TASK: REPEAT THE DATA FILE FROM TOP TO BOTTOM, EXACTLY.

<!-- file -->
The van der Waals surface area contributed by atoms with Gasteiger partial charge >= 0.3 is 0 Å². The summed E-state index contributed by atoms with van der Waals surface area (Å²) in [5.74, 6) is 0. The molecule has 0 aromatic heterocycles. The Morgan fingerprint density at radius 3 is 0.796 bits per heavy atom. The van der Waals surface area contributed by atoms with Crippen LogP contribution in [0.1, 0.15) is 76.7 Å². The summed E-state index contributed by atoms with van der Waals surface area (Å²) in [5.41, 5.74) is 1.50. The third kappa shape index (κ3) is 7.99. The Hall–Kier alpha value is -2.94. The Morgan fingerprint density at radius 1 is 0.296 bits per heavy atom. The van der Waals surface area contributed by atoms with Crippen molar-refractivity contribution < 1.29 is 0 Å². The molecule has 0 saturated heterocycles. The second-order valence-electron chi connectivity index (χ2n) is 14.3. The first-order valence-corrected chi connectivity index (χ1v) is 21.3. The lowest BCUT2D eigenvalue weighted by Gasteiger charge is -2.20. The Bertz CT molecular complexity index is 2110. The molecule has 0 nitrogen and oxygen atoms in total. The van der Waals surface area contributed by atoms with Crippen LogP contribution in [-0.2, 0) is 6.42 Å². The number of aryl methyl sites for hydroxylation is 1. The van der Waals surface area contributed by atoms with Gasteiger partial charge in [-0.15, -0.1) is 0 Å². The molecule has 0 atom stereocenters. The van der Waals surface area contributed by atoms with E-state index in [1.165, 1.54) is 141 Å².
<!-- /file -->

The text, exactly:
The van der Waals surface area contributed by atoms with Gasteiger partial charge >= 0.3 is 0 Å². The summed E-state index contributed by atoms with van der Waals surface area (Å²) in [5.74, 6) is 0. The molecule has 0 aromatic heterocycles. The Morgan fingerprint density at radius 3 is 0.796 bits per heavy atom. The van der Waals surface area contributed by atoms with Crippen LogP contribution in [0.1, 0.15) is 76.7 Å². The summed E-state index contributed by atoms with van der Waals surface area (Å²) in [5.41, 5.74) is 1.50. The third kappa shape index (κ3) is 7.99. The Hall–Kier alpha value is -2.94. The Morgan fingerprint density at radius 1 is 0.296 bits per heavy atom. The van der Waals surface area contributed by atoms with Crippen molar-refractivity contribution < 1.29 is 0 Å². The molecule has 0 saturated heterocycles. The second-order valence-electron chi connectivity index (χ2n) is 14.3. The first-order valence-corrected chi connectivity index (χ1v) is 21.3. The lowest BCUT2D eigenvalue weighted by Gasteiger charge is -2.20. The Bertz CT molecular complexity index is 2110. The molecule has 0 nitrogen and oxygen atoms in total. The van der Waals surface area contributed by atoms with Crippen LogP contribution in [-0.2, 0) is 6.42 Å². The number of aryl methyl sites for hydroxylation is 1. The van der Waals surface area contributed by atoms with Gasteiger partial charge in [-0.15, -0.1) is 0 Å². The molecule has 0 atom stereocenters. The van der Waals surface area contributed by atoms with E-state index in [1.165, 1.54) is 141 Å².